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Watch Bearded Vulture Marie Antoinette laying her first egg of this season at Vallcalent

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The breeding season for our Bearded Vultures (Gypaetus barbatus) within the Captive Breeding network is progressing smoothly and efficiently. After the first egg was laid this year on 4 December at Richard Faust Zentrum, there is exciting news from our specialised breeding centres in Spain, Vallcalent and Guadalentín.

Watch Bearded Vulture Marie Antoinette laying her first egg of this season at Vallcalent

This 2-minute video shows Marie Antoinette, a 34-year-old Bearded Vulture, laying her first egg of the season. She is usually the first laying at Vallcalent, and together with Joseph, they are the only truly experienced pair living in the specialised breeding centre in Lleida, Spain, which we manage at the Vulture Conservation Foundation.

In the video, it is curious to see Joseph’s behaviour as Marie Antoinette starts lifting her tail, a sign she is about to lay her first clutch of the season. Notoriously excited, he approaches the female, showing that he is ready to incubate! Experienced males are always eager to share incubation tasks and are devoted fathers once the chick hatches.

This is how Joseph shows his excitement. Males always react differently, which is why it is so important to study the personal behaviour of each Bearded Vulture in captivity.

Àlex Llopis, Manager of VCF Captive-breeding centres and Coordinator of the Bearded Vulture EEP 

Meet Bearded Vultures Marie Antoinette and Joseph

Marie Antoinette was born in 1989 and released in the French Alps, where she reached maturity and even bred in the wild until 2005. Unfortunately, she suffered a collision with a powerline and damaged her wing. With the injury, she would never strive in the wild again; it is what we call an “unreleasable” bird.

She was taken to Asters, where she was paired with Joseph (born in 1998). There, they laid several eggs, but most of them broke. When a pair within the Bearded Vulture Captive Breeding Network faces difficulties, the teams are directed to Vallcalent or Richard Faust Zentrum.

Vallcalent, a breeding centre for “difficult” cases

The pair arrived at Vallcalent in 2016, and Àlex realised that sometimes she walked limping. Her left leg was damaged too, so she couldn’t dig a proper bowl; that’s why many of her eggs rolled and broke in Asters. Since then, her eggs have been incubated artificially, and the pair is given a dummy egg.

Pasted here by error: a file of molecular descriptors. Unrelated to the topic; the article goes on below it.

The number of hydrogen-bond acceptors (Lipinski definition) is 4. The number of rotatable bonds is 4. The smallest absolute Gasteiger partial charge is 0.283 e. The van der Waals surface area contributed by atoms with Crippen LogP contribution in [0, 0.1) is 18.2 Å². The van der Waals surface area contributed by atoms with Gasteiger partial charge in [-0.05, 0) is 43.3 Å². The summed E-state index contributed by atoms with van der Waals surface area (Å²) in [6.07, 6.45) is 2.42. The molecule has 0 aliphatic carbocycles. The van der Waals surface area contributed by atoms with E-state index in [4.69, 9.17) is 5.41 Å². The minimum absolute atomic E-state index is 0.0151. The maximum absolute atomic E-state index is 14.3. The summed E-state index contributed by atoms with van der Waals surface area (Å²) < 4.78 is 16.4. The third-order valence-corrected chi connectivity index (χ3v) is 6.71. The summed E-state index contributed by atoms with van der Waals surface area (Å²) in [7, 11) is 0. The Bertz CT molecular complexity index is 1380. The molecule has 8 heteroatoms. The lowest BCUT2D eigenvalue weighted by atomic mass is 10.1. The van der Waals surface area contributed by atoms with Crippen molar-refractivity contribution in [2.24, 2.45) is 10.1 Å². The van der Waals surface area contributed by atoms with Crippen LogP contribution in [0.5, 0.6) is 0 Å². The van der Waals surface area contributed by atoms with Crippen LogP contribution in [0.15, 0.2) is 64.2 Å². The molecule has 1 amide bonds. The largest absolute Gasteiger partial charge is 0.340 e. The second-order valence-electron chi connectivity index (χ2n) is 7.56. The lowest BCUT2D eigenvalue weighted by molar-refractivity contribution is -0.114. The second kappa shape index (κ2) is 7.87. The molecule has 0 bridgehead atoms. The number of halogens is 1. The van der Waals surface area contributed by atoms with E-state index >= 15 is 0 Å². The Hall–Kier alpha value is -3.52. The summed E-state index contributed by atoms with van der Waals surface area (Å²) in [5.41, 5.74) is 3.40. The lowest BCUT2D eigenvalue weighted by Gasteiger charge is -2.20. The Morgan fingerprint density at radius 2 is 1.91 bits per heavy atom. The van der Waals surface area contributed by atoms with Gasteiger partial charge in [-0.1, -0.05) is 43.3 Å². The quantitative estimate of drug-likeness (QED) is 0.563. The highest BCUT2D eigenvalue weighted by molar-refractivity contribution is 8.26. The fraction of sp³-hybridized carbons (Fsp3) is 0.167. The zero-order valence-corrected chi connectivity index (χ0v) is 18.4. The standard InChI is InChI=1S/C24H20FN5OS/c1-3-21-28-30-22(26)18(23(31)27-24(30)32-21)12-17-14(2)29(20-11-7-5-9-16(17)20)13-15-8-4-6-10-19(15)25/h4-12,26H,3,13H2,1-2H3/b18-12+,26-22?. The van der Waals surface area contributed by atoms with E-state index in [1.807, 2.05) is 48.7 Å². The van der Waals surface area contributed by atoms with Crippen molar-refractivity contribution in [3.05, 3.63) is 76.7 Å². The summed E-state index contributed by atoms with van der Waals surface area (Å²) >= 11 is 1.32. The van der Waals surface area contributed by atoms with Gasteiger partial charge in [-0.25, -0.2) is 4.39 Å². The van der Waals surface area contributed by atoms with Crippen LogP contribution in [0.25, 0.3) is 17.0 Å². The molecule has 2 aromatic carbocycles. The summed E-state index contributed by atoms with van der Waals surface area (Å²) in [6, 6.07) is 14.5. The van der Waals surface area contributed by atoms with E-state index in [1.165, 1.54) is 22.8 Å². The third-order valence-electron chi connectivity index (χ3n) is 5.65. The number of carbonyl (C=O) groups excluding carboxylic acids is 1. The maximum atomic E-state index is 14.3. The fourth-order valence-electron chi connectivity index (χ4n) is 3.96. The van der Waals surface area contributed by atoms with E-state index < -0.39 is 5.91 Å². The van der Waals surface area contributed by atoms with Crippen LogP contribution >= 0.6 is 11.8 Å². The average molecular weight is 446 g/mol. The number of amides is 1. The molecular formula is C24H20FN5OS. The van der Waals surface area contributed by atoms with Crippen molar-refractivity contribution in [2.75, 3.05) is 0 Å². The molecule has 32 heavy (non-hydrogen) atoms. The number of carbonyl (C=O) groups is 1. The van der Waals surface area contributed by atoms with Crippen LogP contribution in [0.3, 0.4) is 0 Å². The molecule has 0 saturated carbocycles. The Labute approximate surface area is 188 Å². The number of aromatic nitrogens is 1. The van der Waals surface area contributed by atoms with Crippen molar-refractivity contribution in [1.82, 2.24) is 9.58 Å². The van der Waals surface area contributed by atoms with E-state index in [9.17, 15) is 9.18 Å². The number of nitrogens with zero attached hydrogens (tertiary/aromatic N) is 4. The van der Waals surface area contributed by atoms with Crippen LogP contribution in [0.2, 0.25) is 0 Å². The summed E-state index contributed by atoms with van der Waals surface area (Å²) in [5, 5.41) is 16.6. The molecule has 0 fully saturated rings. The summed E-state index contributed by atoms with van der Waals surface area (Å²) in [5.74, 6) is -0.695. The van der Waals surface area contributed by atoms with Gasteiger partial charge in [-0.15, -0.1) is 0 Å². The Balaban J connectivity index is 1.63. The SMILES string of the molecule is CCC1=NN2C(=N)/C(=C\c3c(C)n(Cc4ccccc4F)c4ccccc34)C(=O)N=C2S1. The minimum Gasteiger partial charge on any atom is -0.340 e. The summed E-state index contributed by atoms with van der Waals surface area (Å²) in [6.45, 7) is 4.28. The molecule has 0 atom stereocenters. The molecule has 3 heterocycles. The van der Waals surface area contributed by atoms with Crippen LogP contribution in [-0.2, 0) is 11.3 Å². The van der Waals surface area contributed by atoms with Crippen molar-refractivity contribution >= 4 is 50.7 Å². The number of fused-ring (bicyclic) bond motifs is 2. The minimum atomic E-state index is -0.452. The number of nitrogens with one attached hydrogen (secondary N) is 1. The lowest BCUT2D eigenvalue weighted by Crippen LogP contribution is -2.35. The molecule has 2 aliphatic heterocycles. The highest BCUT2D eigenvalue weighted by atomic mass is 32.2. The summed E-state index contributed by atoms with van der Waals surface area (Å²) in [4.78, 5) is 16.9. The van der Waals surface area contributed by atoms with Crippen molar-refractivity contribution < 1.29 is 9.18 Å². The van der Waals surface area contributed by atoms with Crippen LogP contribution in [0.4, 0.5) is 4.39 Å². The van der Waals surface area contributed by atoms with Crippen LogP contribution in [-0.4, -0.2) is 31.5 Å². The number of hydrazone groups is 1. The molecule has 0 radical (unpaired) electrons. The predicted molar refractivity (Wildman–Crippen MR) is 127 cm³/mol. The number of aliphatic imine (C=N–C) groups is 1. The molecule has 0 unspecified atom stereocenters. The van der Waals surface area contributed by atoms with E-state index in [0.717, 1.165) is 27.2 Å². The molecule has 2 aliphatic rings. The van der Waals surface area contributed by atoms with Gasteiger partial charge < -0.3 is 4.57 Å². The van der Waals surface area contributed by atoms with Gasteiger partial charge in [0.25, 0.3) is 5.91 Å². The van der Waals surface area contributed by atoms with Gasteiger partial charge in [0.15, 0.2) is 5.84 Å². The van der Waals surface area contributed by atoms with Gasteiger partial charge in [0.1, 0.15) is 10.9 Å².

“When the egg hatches, they are given a chick to rear – and they have proved to be excellent parents, very sweet and caring with their babies and between them, too. The way they take care of each other and their babies melts my heart.”

Carmen Calero, VCF Bearded Vulture Captive-Breeding Assistant

It’s pretty usual to observe Joseph feeding his disabled lady, a behaviour that is quite difficult to see; sometimes, he even feeds the chick and Marie Antoinette at the same time!

Bearded Vulture pairs in captivity are already busy with the new breeding season
The Bearded Vulture pair Joseph and M. Antoinette engage in mutual preening © Vulture Conservation Foundation

The Bearded Vulture EEP

Àlex, the VCF coordinator of the Vallcalent Breeding Unit and of the Bearded Vulture Captive Breeding Network (Bearded Vulture EEP), has the difficult task of matching every single pair of the network. Currently, 182 Bearded Vultures are spread in more than 80 institutions, mainly Zoos and specialised centres.

Meanwhile, on 20 December, at 9:32, Mesa laid her first egg of this season too, in Vallcalent. In Guadalentin, the specialised breeding centre, which is also managed by us at the VCF under an agreement with Junta de Andalusia, three eggs have already been laid this season. The first egg was laid by Nava on 9 December, whilst last Sunday, 17 December, Keno laid her first egg, and Nava laid her second.

Stay tuned, as we will be following the breeding season from close!

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